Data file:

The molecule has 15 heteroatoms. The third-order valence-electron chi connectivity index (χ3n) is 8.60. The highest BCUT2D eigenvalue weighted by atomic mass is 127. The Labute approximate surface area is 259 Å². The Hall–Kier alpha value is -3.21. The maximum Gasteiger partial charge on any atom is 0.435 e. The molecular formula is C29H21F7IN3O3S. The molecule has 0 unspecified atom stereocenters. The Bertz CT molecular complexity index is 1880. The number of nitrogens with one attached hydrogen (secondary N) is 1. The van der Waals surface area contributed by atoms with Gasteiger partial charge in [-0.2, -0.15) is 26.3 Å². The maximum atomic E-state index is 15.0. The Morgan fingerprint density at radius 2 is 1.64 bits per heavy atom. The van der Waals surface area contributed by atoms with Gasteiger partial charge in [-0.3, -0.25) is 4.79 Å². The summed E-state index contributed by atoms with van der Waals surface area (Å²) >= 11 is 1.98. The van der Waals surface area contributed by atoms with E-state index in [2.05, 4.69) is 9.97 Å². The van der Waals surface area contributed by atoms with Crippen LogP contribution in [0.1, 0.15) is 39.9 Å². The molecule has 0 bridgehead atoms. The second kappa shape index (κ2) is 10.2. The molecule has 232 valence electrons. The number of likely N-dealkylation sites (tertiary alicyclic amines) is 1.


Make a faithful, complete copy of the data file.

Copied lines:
The molecule has 15 heteroatoms. The third-order valence-electron chi connectivity index (χ3n) is 8.60. The highest BCUT2D eigenvalue weighted by atomic mass is 127. The Labute approximate surface area is 259 Å². The Hall–Kier alpha value is -3.21. The maximum Gasteiger partial charge on any atom is 0.435 e. The molecular formula is C29H21F7IN3O3S. The molecule has 0 unspecified atom stereocenters. The Bertz CT molecular complexity index is 1880. The number of nitrogens with one attached hydrogen (secondary N) is 1. The van der Waals surface area contributed by atoms with Gasteiger partial charge in [-0.2, -0.15) is 26.3 Å². The maximum atomic E-state index is 15.0. The Morgan fingerprint density at radius 2 is 1.64 bits per heavy atom. The van der Waals surface area contributed by atoms with Gasteiger partial charge in [-0.3, -0.25) is 4.79 Å². The summed E-state index contributed by atoms with van der Waals surface area (Å²) >= 11 is 1.98. The van der Waals surface area contributed by atoms with E-state index in [2.05, 4.69) is 9.97 Å². The van der Waals surface area contributed by atoms with Crippen LogP contribution in [0.1, 0.15) is 39.9 Å². The molecule has 0 bridgehead atoms. The second kappa shape index (κ2) is 10.2. The molecule has 232 valence electrons. The number of likely N-dealkylation sites (tertiary alicyclic amines) is 1.